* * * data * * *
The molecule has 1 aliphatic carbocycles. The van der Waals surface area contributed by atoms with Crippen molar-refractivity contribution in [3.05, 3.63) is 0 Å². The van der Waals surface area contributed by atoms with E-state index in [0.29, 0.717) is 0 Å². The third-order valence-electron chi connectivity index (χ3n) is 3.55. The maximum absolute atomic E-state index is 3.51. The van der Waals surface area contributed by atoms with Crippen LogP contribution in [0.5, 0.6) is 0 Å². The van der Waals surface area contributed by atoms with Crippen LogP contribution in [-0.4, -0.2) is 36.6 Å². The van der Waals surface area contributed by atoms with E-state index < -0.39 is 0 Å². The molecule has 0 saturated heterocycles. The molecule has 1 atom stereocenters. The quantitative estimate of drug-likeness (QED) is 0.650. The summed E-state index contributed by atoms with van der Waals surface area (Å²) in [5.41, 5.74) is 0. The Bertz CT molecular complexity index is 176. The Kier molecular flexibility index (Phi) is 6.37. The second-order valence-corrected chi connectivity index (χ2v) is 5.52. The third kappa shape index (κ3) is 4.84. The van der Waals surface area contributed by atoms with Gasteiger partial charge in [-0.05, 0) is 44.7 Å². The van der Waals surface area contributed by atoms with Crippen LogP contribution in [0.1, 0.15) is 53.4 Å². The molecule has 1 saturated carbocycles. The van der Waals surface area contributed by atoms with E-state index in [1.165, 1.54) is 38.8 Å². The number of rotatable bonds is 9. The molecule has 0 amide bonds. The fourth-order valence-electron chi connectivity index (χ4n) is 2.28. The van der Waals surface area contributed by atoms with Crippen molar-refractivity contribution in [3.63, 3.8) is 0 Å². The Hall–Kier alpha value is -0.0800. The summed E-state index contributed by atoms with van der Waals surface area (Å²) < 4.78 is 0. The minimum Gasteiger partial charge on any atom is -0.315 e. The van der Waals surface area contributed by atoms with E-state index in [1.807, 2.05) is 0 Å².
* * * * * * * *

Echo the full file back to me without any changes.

The molecule has 1 aliphatic carbocycles. The van der Waals surface area contributed by atoms with Crippen molar-refractivity contribution in [3.05, 3.63) is 0 Å². The van der Waals surface area contributed by atoms with E-state index in [0.29, 0.717) is 0 Å². The third-order valence-electron chi connectivity index (χ3n) is 3.55. The maximum absolute atomic E-state index is 3.51. The van der Waals surface area contributed by atoms with Crippen LogP contribution in [0.5, 0.6) is 0 Å². The van der Waals surface area contributed by atoms with Crippen LogP contribution in [-0.4, -0.2) is 36.6 Å². The van der Waals surface area contributed by atoms with E-state index < -0.39 is 0 Å². The molecule has 0 saturated heterocycles. The molecule has 1 atom stereocenters. The quantitative estimate of drug-likeness (QED) is 0.650. The summed E-state index contributed by atoms with van der Waals surface area (Å²) in [5.41, 5.74) is 0. The Bertz CT molecular complexity index is 176. The Kier molecular flexibility index (Phi) is 6.37. The second-order valence-corrected chi connectivity index (χ2v) is 5.52. The third kappa shape index (κ3) is 4.84. The van der Waals surface area contributed by atoms with Gasteiger partial charge in [-0.05, 0) is 44.7 Å². The van der Waals surface area contributed by atoms with Crippen LogP contribution in [0.1, 0.15) is 53.4 Å². The molecule has 1 saturated carbocycles. The van der Waals surface area contributed by atoms with E-state index in [1.165, 1.54) is 38.8 Å². The number of rotatable bonds is 9. The molecule has 0 amide bonds. The fourth-order valence-electron chi connectivity index (χ4n) is 2.28. The van der Waals surface area contributed by atoms with Crippen molar-refractivity contribution in [3.63, 3.8) is 0 Å². The Hall–Kier alpha value is -0.0800. The summed E-state index contributed by atoms with van der Waals surface area (Å²) < 4.78 is 0. The minimum Gasteiger partial charge on any atom is -0.315 e. The van der Waals surface area contributed by atoms with E-state index in [1.807, 2.05) is 0 Å².